The Windy Fire on the Tule Reservation continued to grow on Monday and the Sequoia National Forest stated there was concern when it came to protecting the Giant Sequoia National Monuments and one of its groves, the Peyrone Grove.
Sequoia National Forest also stated the fire is threatening other sites as well.
As of Monday afternoon the Windy Fire that began on the Tule River Indian Reservation and Sequoia National Forest was at 974 acres and zero percent contained.
The fire was among eight lightning-caused fires in the Western Divide and Kern River Ranger Districts in the Sequoia National Forest that were caused by Thursday's storm. All of the other fires were stopped at less than an acre each.
On Monday The Windy Fire was burning on the Tule River Reservation and was currently burning to the west of Slate Mountain, Mule Peak and Onion Meadow Peak. It's actively burning in dense dry fuels in steep inaccessible terrain.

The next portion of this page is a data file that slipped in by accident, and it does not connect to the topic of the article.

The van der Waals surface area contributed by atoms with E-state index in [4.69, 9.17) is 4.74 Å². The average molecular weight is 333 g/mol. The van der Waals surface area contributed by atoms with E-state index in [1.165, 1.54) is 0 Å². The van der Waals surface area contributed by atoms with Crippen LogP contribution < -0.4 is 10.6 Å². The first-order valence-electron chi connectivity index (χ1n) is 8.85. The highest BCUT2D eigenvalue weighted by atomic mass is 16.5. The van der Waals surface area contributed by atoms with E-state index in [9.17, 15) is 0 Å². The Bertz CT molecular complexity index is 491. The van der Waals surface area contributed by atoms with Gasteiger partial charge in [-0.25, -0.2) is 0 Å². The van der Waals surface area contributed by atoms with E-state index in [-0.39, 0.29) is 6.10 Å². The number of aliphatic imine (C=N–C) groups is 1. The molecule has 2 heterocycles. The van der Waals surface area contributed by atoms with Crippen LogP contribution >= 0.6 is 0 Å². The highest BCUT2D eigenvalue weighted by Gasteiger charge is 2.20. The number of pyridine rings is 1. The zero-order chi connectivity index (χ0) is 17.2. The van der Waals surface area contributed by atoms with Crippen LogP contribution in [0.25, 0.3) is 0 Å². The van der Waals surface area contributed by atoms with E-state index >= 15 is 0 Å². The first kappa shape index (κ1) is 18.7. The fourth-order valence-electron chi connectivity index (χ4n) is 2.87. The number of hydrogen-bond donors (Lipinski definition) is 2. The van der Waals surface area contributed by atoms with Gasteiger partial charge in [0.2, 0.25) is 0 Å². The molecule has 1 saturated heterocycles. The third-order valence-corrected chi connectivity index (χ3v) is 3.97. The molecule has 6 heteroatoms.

Vegetation in the fire area includes chaparral, dense brush, grass and timber which includes dead conifers and oak trees. The fire is expected to continue to spread through the dry, drought-stricken fuels and has already impacted the Giant Sequoia National Monument and burned into the Peyrone Sequoia grove, the forest service stated.
“The fire is also threatening or impacting numerous cultural and historical sites, cabins, campgrounds and sensitive species habitats,” the forest service added.
As of Monday afternoon the fire was moving south towards Mule Meadow, and east towards Nobe Young Meadow. The Windy Fire was 4 miles from Ponderosa, 5 miles from Johnsondale and 6 miles from Camp Nelson. Residents in those areas were urged to monitor the progress of the fire.
“Firefighters will continue to take opportunities to contain the fire's edge when safely possible with the limited resources available,” the forest service stated. They will also be using roads, ridges and other natural and manmade features when direct attack is not possible with the limited operational resources currently assigned.” The forest service stated additional resources have been requested and even though the fire is in an area difficult to access, the strategy is to fully suppress the fire rather than to let it burn.
At 6 p.m. the Windy Fire went under management of California Interagency Incident Management Team 11 in unified command with the U.S. Forest Service and the Bureau of Indian Affairs on behalf of the Tule River Tribe.